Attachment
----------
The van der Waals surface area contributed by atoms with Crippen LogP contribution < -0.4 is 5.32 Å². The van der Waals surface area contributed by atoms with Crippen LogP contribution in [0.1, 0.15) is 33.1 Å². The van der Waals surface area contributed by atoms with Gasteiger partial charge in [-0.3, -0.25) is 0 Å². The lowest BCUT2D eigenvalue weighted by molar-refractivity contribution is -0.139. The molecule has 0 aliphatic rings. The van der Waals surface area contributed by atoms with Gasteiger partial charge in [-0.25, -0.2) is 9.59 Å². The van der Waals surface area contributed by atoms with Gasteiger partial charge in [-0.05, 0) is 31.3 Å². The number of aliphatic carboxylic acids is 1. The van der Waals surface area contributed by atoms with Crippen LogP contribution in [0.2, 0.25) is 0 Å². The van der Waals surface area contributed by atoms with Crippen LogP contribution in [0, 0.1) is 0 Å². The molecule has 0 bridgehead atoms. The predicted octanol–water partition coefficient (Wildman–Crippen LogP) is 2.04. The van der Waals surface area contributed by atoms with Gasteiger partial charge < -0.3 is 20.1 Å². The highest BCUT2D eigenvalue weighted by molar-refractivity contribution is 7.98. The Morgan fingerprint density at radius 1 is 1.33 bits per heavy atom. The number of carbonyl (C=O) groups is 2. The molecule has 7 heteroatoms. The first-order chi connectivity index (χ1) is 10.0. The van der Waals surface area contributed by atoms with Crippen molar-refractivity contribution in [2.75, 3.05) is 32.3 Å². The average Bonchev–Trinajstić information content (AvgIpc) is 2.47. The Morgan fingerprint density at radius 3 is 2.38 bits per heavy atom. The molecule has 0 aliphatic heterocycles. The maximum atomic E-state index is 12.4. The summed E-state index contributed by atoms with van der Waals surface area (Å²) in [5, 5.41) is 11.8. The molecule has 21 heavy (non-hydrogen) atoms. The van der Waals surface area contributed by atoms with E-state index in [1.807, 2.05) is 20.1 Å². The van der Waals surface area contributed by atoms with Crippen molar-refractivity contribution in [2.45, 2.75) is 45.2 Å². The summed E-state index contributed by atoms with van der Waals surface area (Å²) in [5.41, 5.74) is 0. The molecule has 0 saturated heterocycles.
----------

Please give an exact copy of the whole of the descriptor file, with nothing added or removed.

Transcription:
The van der Waals surface area contributed by atoms with Crippen LogP contribution < -0.4 is 5.32 Å². The van der Waals surface area contributed by atoms with Crippen LogP contribution in [0.1, 0.15) is 33.1 Å². The van der Waals surface area contributed by atoms with Gasteiger partial charge in [-0.3, -0.25) is 0 Å². The lowest BCUT2D eigenvalue weighted by molar-refractivity contribution is -0.139. The molecule has 0 aliphatic rings. The van der Waals surface area contributed by atoms with Gasteiger partial charge in [-0.25, -0.2) is 9.59 Å². The van der Waals surface area contributed by atoms with Gasteiger partial charge in [-0.05, 0) is 31.3 Å². The number of aliphatic carboxylic acids is 1. The van der Waals surface area contributed by atoms with Crippen LogP contribution in [0.2, 0.25) is 0 Å². The van der Waals surface area contributed by atoms with Crippen LogP contribution in [0, 0.1) is 0 Å². The molecule has 0 bridgehead atoms. The predicted octanol–water partition coefficient (Wildman–Crippen LogP) is 2.04. The van der Waals surface area contributed by atoms with Gasteiger partial charge < -0.3 is 20.1 Å². The highest BCUT2D eigenvalue weighted by molar-refractivity contribution is 7.98. The Morgan fingerprint density at radius 1 is 1.33 bits per heavy atom. The number of carbonyl (C=O) groups is 2. The molecule has 7 heteroatoms. The first-order chi connectivity index (χ1) is 10.0. The van der Waals surface area contributed by atoms with Crippen molar-refractivity contribution in [2.75, 3.05) is 32.3 Å². The average Bonchev–Trinajstić information content (AvgIpc) is 2.47. The Morgan fingerprint density at radius 3 is 2.38 bits per heavy atom. The molecule has 0 aliphatic heterocycles. The maximum atomic E-state index is 12.4. The summed E-state index contributed by atoms with van der Waals surface area (Å²) in [5, 5.41) is 11.8. The molecule has 21 heavy (non-hydrogen) atoms. The van der Waals surface area contributed by atoms with E-state index in [1.807, 2.05) is 20.1 Å². The van der Waals surface area contributed by atoms with Crippen molar-refractivity contribution in [2.45, 2.75) is 45.2 Å². The summed E-state index contributed by atoms with van der Waals surface area (Å²) in [5.41, 5.74) is 0. The molecule has 0 saturated heterocycles.